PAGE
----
Biological Nanomaterials (NANO*4100)

Code and section: NANO*4100*01

Term: Fall 2019

Instructor: Vladimir Ladizhansky


Course Description

Biological systems provide a rich range of examples of specialized chemical systems that are structured on the nanoscale. Nanofibres, microtubules, viruses, and ribosomes are examples of systems that can be studied from the perspective of nanoscience. Using these systems or developing artificial systems which mimic their functionality are important growth areas in nanoscience and will be explored in this course.



Tuesday and Thursday
11:30 - 12:50
MCKN 317

First Lecture September 5, 2019

There is no Final Exam for this course. 

Instructional Support

Instructor:  Vladimir Ladizhansky
Telephone:  +1-519-824-4120 x53989
Office:  SSC 1251
Office Hours: Wednesday, 9:00 am-11:00 am. Alternative times can be arranged as required. Please contact the instructor directly

Student Evaluation

Assessment Weight
Assignments 20%
Quizzes 6%
Presentations (Students will be asked to give three presentations.Topics for presentations will be distributed in advance.) 45%
Papers/Projects (Students will have to write a research proposal based on one of their presentations.) 25%
Participation in discussions 4%


Biological molecules and interactions

  • Review of basic chemistry concepts. Covalent and non-covalent interactions. Types of interactions- electrostatics, van der Waals interactions, hydrophobicity, steric effects, solvation. Electronegativity, hydrogen bonding, pH.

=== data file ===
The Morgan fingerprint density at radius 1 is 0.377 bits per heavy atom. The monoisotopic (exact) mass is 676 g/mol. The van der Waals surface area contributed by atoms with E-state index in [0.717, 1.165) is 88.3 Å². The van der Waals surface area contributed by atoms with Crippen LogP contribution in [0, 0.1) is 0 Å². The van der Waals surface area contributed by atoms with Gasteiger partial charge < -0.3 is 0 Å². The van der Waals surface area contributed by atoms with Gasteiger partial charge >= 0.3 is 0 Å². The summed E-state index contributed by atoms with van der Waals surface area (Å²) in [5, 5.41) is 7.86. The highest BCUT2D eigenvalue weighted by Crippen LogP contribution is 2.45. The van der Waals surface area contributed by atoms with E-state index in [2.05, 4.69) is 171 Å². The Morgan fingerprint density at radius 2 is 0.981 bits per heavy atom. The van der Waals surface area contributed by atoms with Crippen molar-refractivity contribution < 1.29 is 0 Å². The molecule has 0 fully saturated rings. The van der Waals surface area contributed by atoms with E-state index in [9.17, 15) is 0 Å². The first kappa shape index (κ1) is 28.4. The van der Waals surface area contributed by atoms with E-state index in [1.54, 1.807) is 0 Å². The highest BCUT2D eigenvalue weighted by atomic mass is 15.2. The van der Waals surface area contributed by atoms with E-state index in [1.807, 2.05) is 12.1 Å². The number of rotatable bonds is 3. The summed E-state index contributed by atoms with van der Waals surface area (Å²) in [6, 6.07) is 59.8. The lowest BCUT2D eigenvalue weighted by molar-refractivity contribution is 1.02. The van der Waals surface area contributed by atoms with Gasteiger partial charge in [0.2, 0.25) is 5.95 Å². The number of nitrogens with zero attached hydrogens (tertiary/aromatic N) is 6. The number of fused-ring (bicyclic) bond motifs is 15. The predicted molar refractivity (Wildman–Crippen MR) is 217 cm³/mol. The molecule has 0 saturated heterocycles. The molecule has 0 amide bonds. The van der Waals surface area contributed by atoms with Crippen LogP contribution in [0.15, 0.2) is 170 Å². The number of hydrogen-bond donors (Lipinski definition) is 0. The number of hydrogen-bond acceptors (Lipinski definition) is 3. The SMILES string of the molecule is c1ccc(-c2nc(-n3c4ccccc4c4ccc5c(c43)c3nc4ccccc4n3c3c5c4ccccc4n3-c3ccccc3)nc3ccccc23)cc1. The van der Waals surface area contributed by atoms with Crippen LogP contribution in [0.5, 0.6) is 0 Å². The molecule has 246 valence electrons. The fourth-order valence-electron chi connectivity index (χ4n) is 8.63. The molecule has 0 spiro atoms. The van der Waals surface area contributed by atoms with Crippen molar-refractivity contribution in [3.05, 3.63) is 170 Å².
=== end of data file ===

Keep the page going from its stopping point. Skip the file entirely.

• Amino acids and their properties. Primary, secondary, tertiary and quaternary structure of proteins. Factors and interactions determining the different levels of structure. 
  • Nucleic acids. Structures of DNA and RNA. Interactions determining nucleic acid structures. Watson-Crick base pairing.

Molecular self-assembly 

  • Formation of detergent micelles. Formation of lipid bilayers and liposomes. Biological membranes. Membrane proteins. 
  • Molecular “nanomachines”: ATPases, ion channels, and transporters, molecular motors. 
  • Peptide and protein misfolding. Formation of amyloid fibrils and lessons that can be learned from this – novel peptide based nanomaterials with applications. 

​​​​Nanobiomaterials with applications 

  • DNA nanotechnologies. Metallic nanoparticle-based nanobiomaterials. Imaging and contrast agents. Semiconductor-, ceramic-, protein-, polymer-based nanobiomaterials. Biologically-directed/self-assembled nanobiomaterials. Viruses. Lipoproteins.

Learning Resources

Recommended Resources

  • Soft Machines: Nanotechnology and Life (Textbook)
    Richard A. L. Jones
    Paperback – Nov 29 2007
  • Molecular Cell Biology (Textbook)
    Harvey Lodish et al.
    Hardcover – Jun 15 2007
  • Proteins: Structure and Molecular Properties (Textbook)
    Thomas E. Creighton
    Hardcover – Dec 1 2013

Additional Resources

  • Lecture Notes (Notes)
    Additional literature (papers, lecture notes, links to online materials, etc.) will be distributed. 

University Statements

Email Communication

As per university regulations, all students are required to check their e-mail account regularly: e-mail is the official route of communication between the University and its students.

When You Cannot Meet a Course Requirement

When you find yourself unable to meet an in-course requirement because of illness or compassionate reasons please advise the course instructor (or designated person, such as a teaching assistant) in writing, with your name, id#, and e-mail contact. The grounds for Academic Consideration are detailed in the Undergraduate Calendar.